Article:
Host-parasite interactions


Plasmodium sp. (malaria), Wuchereria bancrofti (lymphatic filariasis), dengue fever virus, and other mosquito-borne pathogens undergo complex developmental, migrational and/or propagative processes inside two obligate hosts: humans (or other compatible animals) and mosquitoes.  For all of these pathogens, mosquitoes become infected by ingesting an infectious blood meal.  For mosquitoes to transmit the infection, all of these pathogens must first enter the hemocoel and migrate to the salivary glands or mouthparts (depending on the pathogen).  Hence, uncovering mechanisms and genes that inhibit pathogen viability in the hemocoel could lead to the development of novel transmission control strategies.

We have previously shown that the process of Plasmodium sporozoite migration through the hemocoel is highly inefficient.  Furthermore, we have shown that during their migration, Plasmodium sporozoites venture to all regions of the hemocoel.  Now, using Plasmodium parasites that express a fluorescent marker we are investigating the mechanisms of sporozoite migration in the hemocoel and the immune mechanisms used by mosquitoes to reduce infection intensities.  In addition, we are currently investigating the process of salivary gland invasion, focusing on the molecular interactions between Plasmodium sporozoites and salivary gland surface proteins.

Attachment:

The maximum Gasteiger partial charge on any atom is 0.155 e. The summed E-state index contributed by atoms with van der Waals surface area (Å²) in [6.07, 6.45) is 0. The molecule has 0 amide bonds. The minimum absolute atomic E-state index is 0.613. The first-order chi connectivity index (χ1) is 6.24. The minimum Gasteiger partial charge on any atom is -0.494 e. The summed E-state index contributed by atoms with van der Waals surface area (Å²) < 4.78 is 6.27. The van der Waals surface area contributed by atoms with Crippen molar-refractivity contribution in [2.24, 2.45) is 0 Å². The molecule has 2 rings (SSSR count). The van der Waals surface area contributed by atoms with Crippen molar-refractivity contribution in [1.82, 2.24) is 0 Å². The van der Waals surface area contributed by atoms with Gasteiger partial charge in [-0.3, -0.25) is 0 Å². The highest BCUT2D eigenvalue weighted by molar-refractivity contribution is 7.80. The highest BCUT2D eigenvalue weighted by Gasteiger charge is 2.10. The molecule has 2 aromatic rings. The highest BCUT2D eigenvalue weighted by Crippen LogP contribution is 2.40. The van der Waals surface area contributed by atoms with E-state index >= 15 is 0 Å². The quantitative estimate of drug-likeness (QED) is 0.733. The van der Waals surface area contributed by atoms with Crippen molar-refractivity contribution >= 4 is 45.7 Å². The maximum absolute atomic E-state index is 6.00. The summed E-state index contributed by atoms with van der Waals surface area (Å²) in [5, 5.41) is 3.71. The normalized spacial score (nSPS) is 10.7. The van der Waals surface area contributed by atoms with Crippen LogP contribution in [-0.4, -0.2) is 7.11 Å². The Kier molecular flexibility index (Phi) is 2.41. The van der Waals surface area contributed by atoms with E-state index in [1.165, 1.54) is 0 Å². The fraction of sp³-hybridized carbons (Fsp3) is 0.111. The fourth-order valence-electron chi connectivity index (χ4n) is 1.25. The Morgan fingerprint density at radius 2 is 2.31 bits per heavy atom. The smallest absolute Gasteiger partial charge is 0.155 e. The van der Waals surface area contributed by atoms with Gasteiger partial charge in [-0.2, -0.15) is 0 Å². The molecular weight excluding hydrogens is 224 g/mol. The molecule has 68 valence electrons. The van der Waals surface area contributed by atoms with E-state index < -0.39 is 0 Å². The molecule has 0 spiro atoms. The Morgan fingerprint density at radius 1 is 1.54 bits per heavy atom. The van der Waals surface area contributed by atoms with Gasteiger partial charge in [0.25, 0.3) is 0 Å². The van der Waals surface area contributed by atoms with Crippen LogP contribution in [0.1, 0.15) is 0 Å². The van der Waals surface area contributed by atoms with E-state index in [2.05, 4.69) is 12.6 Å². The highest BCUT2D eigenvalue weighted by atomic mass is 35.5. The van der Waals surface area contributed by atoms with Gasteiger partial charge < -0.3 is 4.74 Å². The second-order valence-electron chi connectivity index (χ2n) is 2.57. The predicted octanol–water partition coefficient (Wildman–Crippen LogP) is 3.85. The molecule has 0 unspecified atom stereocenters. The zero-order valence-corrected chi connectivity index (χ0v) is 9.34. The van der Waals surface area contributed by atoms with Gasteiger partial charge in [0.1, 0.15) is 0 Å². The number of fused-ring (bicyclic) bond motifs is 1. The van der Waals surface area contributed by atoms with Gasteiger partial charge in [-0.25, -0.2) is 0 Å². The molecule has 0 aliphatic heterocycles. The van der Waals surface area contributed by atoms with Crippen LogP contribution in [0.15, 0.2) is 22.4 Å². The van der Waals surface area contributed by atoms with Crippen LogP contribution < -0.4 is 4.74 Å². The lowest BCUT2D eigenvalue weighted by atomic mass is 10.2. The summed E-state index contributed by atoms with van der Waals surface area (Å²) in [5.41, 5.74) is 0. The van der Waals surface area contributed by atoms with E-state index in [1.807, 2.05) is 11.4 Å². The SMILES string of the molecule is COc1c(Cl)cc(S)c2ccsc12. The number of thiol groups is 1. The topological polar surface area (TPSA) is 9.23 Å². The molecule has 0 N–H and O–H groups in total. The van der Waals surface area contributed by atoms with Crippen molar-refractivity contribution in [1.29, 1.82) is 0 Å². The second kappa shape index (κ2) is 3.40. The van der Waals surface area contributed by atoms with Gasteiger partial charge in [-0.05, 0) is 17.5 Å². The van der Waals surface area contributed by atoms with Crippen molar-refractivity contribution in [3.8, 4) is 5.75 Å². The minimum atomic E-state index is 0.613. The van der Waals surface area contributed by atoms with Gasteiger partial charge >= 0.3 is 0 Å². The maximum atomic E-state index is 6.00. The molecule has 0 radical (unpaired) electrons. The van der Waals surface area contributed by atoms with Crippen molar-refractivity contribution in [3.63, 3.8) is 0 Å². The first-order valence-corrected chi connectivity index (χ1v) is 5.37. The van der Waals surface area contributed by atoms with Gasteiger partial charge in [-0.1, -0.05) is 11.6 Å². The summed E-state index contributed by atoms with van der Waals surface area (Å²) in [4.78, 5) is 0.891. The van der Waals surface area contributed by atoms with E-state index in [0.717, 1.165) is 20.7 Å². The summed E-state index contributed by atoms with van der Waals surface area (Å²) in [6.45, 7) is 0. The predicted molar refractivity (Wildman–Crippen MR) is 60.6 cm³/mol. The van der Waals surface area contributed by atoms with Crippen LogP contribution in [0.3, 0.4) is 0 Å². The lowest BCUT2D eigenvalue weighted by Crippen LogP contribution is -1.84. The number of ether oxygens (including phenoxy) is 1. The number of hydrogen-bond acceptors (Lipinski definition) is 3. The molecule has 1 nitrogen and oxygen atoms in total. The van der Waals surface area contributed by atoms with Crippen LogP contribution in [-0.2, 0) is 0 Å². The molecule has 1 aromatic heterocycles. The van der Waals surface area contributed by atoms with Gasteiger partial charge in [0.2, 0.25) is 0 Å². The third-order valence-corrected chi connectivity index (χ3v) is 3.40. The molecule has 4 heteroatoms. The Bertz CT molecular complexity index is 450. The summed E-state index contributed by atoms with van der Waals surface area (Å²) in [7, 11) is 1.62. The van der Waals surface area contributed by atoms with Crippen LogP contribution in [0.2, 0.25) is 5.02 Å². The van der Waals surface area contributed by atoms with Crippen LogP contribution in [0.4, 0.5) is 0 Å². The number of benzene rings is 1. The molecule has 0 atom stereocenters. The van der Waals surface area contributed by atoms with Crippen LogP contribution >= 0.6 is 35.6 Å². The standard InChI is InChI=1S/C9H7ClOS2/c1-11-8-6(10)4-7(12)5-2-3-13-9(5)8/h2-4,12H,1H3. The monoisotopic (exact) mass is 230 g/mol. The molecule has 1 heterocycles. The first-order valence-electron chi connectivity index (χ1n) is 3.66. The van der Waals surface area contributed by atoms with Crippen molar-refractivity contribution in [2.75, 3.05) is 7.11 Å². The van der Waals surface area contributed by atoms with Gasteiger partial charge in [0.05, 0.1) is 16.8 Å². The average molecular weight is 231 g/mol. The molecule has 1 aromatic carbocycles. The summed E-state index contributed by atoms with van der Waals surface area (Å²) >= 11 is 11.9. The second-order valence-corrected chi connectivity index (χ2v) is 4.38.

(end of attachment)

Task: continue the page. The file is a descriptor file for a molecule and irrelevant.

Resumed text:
Biology of parasites in the mosquito hemocoel

Mosquitoes are obligate vectors of deadly and debilitating pathogens.  Malaria alone kills 1-3 million people each year.  Lymphatic filariasis incapacitates approximately 120 million people worldwide.

In 2007, our research into the biology of Plasmodium (malaria) parasites in the mosquito hemocoel was highlighted in the cover of the International Journal for Parasitology.

Plasmodium parasites undergo complex developmental, propagative and migrational processes inside two obligate hosts: humans and mosquitoes.